Sabhal Mòr Ostaig was my first experience of Gaelic immersion, and I don’t think my brain had worked that hard ever before.  Before going off to our first class, an assembly was held with the principal and all the teachers and we made a promise to them that we would only speak Gaelic inside the classroom as well as outside.  I enjoyed all my teachers and classes very much.  Some days I felt like I was coming along fairly well with my Gaelic, but other days I felt like I was climbing up a steep mountain and I would never reach the top.  In a way I was right in thinking that I’d never reach the top, but that shouldn’t have made me feel overwhelmed or discouraged.  When learning Gaelic, or any language for that matter, you never reach a point where you’re finished.  I’ve been learning English all my life and I still make mistakes and learn new words on a daily basis. Many of my Gaelic teachers explained to me in a similar fashion that when a learner feels overwhelmed by all they haven’t learned yet, this means they are making progress.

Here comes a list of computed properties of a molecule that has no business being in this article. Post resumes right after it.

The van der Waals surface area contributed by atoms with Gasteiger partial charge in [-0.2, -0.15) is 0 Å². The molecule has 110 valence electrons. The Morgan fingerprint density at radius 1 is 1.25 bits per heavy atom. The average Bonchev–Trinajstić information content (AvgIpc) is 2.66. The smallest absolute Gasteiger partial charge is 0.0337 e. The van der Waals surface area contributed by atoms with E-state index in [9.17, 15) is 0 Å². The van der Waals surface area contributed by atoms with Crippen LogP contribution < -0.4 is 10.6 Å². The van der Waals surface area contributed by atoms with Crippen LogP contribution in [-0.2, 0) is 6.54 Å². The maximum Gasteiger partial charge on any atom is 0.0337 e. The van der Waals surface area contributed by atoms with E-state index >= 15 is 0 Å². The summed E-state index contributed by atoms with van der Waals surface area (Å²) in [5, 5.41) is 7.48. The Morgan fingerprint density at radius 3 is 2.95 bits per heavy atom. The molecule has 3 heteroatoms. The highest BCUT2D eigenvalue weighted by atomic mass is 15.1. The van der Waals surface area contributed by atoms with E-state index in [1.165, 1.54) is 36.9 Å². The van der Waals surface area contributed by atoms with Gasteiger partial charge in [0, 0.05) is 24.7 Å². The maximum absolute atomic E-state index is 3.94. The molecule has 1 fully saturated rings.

I really enjoyed my Gaelic immersion experience overseas, but I enjoyed coming home to Cape Breton and getting involved in the Gaelic community here even more.  When I moved back home and got involved in the Gaelic community here, it gave me a strong sense of identity and connection to my ancestors.  Currently, I am working full time at Colaisde na Gàidhlig, I’ve been teaching immersion classes (Gàidhlig aig Baile), and I am extremely grateful to be making a living for myself in my home, Cape Breton. 

Monday, 29 October 2012

Fuarag: A Traditional Gaelic Treat for Halloween

By Emily MacDonald, Gaelic Director, Colaisde na Gaidhlig

At Halloween-time, you will still find a few houses in Cape Breton that serve the ancient Gaelic dish, fuarag. At one time, it was very common to eat a spoonful of fuarag at each house you stopped at on Halloween night.  Although all you need to make fuarag is oatmeal and cream, each family and in some cases, each community, had its own special way of preparing and enjoying this dish.